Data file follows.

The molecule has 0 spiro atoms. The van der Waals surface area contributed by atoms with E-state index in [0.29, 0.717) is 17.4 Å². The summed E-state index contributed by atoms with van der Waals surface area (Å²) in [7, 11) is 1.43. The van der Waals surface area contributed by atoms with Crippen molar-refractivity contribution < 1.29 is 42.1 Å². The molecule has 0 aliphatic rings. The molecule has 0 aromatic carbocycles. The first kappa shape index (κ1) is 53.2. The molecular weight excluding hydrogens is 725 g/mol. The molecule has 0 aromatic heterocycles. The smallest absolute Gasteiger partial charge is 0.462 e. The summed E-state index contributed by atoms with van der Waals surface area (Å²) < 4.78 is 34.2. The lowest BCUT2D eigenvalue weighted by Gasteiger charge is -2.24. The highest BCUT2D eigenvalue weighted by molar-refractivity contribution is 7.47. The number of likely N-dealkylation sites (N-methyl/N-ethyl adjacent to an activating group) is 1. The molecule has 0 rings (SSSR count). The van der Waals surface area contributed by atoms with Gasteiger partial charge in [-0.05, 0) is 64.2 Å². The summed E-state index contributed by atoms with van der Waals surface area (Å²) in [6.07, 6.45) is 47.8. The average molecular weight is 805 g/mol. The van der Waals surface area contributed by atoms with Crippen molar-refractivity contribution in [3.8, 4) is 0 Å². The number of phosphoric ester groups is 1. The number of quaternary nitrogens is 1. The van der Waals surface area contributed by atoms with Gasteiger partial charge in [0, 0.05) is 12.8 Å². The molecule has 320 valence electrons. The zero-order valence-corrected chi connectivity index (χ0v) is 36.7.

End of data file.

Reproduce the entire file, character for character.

The molecule has 0 spiro atoms. The van der Waals surface area contributed by atoms with E-state index in [0.29, 0.717) is 17.4 Å². The summed E-state index contributed by atoms with van der Waals surface area (Å²) in [7, 11) is 1.43. The van der Waals surface area contributed by atoms with Crippen molar-refractivity contribution < 1.29 is 42.1 Å². The molecule has 0 aliphatic rings. The molecule has 0 aromatic carbocycles. The first kappa shape index (κ1) is 53.2. The molecular weight excluding hydrogens is 725 g/mol. The molecule has 0 aromatic heterocycles. The smallest absolute Gasteiger partial charge is 0.462 e. The summed E-state index contributed by atoms with van der Waals surface area (Å²) < 4.78 is 34.2. The lowest BCUT2D eigenvalue weighted by Gasteiger charge is -2.24. The highest BCUT2D eigenvalue weighted by molar-refractivity contribution is 7.47. The number of likely N-dealkylation sites (N-methyl/N-ethyl adjacent to an activating group) is 1. The molecule has 0 rings (SSSR count). The van der Waals surface area contributed by atoms with Gasteiger partial charge in [-0.05, 0) is 64.2 Å². The summed E-state index contributed by atoms with van der Waals surface area (Å²) in [6.07, 6.45) is 47.8. The average molecular weight is 805 g/mol. The van der Waals surface area contributed by atoms with Crippen molar-refractivity contribution in [3.8, 4) is 0 Å². The number of phosphoric ester groups is 1. The number of quaternary nitrogens is 1. The van der Waals surface area contributed by atoms with Gasteiger partial charge in [0, 0.05) is 12.8 Å². The molecule has 320 valence electrons. The zero-order valence-corrected chi connectivity index (χ0v) is 36.7.